One Year After Rainier: Lessons Learned and Looking Forward

Rainier over Puget Sound
Rainier over Puget Sound

May 20th, 2012 was supposed to be one of the best days of my climbing career. I was poised to summit Rainier, get my first peak, my first snow and ice climb and accomplish a task I had trained long and hard though. Instead it was one of the most terrifying days of my life. Caught and devoid of energy in a windswept snowstorm, turned around 500 ft under the summit. unable to see because of ice buildup in my goggles, and having to have others help guide my way through tricky narrow pathways, it was a day that made me question many things and almost completely quit climbing. It was a sobering and eye opening lesson on how wrong things can turn very quickly. 

After Rainier, I got myself together. That in inconsolable feeling of having come so close and those last 500 ft have felt like a weight on my shoulders. It was unfinished business, so I decided I had to move. A year later I’m not living under the shadow, I get to look at it almost every day, and i’m living among talented, inspiring, and established climbers who i’ve already learned so much from. So having put the experience in my past, I’d like to reflect on what this experience has meant so far and where my future is headed.

When I came back home after my first trip, I could still feel every ache and pain from my legs to my neck. It was a painful reminder of what had just happened. About three weeks after, I took a trip out to New River in West Virginia, and it was on that trip that climbing felt natural and real again. I was reminded of every reason why I first fell in love with the community. It’s a strange passion to explain. It’s viewed as needlessly risky, daredevilish, pushing the limits of what’s possible, and where people are not meant to be. For me it represents challenge. Something I was needing. It represented setting a singular goal, a singular route or a singular peak, and finding the training, the conditioning, the right ways to make it possible. It’s a very goal oriented sport, fueled by very passionate individuals. When a Florida boy who had spent his time training by running on South Beach made his way to a glaciated peak in the Cascades, it demonstrates the length and the dedication that climbers are willing to put to make their goals possible.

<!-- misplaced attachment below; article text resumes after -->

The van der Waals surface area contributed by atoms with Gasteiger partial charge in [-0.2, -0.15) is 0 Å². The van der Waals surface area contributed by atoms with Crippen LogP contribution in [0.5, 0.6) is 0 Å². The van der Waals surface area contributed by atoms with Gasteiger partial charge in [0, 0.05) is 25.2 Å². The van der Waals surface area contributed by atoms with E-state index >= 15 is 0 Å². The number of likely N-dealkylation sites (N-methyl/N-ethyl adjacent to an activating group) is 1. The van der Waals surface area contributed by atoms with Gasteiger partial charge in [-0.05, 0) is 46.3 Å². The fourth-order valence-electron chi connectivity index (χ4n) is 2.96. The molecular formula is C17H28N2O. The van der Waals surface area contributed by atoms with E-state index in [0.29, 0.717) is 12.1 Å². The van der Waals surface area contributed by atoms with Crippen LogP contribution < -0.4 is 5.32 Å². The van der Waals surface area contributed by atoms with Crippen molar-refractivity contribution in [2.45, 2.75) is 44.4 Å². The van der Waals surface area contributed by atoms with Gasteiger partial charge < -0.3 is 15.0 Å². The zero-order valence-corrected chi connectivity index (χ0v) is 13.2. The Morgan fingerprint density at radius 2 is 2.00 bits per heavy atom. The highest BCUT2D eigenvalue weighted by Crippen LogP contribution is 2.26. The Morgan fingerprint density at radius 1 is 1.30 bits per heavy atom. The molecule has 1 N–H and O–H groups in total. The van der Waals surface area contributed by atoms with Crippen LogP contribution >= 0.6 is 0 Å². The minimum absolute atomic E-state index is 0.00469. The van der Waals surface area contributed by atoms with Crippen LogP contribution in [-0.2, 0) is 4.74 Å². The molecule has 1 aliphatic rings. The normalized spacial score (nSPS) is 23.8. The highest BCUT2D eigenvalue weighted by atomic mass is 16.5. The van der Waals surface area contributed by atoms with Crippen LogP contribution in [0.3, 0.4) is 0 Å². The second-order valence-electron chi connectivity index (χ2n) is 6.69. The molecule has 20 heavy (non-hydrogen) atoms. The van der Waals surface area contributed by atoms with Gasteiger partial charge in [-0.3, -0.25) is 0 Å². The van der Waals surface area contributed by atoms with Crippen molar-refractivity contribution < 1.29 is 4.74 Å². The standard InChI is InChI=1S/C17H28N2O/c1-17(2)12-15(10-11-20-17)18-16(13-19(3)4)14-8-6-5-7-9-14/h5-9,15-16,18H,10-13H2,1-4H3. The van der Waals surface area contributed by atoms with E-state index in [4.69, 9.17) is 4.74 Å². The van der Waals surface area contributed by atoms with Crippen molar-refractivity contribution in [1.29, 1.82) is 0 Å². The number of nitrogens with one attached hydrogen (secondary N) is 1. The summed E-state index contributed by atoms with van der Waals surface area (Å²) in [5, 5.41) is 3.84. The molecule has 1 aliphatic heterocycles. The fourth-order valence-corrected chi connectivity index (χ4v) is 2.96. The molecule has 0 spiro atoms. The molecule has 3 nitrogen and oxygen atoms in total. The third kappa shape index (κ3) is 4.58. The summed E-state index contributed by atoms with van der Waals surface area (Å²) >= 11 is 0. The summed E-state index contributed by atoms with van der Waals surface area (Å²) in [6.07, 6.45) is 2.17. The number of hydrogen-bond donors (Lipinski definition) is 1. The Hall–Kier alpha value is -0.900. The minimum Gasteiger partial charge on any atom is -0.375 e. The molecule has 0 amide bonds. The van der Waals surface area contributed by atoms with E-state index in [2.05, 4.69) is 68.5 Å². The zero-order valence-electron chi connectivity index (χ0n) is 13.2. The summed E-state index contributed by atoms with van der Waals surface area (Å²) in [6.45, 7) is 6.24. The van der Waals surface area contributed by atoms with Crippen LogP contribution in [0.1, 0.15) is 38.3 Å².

Leading a pitch at Vantage
Leading a pitch at Vantage

Ever since moving to Washington i’ve been able to take my sport and my ambitions to higher levels. Three consecutive trips out east to Vantage have introduced me to new skills, more challenging routes, a host of incredible individuals, and an accepting community that has adopted me and allowed me to thrive. When people talk about living a dream, i’m in it right now. This last month has shown a big jump in my abilities. I’ve fully led my first route, set anchors, learned to clean them, learn to manage my body and energy, and most important of all, i’ve been on the proper fitness, training, and diet routines to make everything possible. I’ve realized that I might not be the powerful climber, able to take on complicated moves and high grade routes, but I do have the endurance, the ability to go on for extended periods of time and knowing when to rest my body. Although my first lead routes were terrifying when I realize how much run out the rope creates, i’ve become comfortable with trusting my gear and trusting my partners. My experience here so far has been a major success, and now it’s time that I take it to the places where I want to be.

If you had asked me a year ago, I would have said that I refuse to take a step on snow and ice again. The idea of getting caught in another major event terrified me, I didn’t think I would ever be ready, I didn’t think I would ever have the opportunity. I’ve decided to put fear and doubt away and move forward with what I truly felt was my place. Big walls, big objectives, big peaks, and longer more ambitious climbing. This summer i’ve decided that my climbing partner and I are attending an alpine course in the North Cascades, a chance to get onto some of the famed granite alpine towers. We’ll be learning new skills, new abilities, and by the end we should have the knowledge and the know how to launch our own ambitious plans. We’re making plans for a return to Rainier next summer as well as looking over a short trip to some of my favorite southwestern climbing spots. It only a few months to become part of the community here and now it’s time that I come into my own and really show what i’m able to do.

One year later. After an eye opening experience, after meeting incredible people, fueling a move, and become part of an incredible community of ambitious climbers, i’m launching my life the way I want it to be. Not bound by where I came from geographically but dreaming of higher places, new objectives, and now finding the way to make them possible. It’s going to be an exciting summer.

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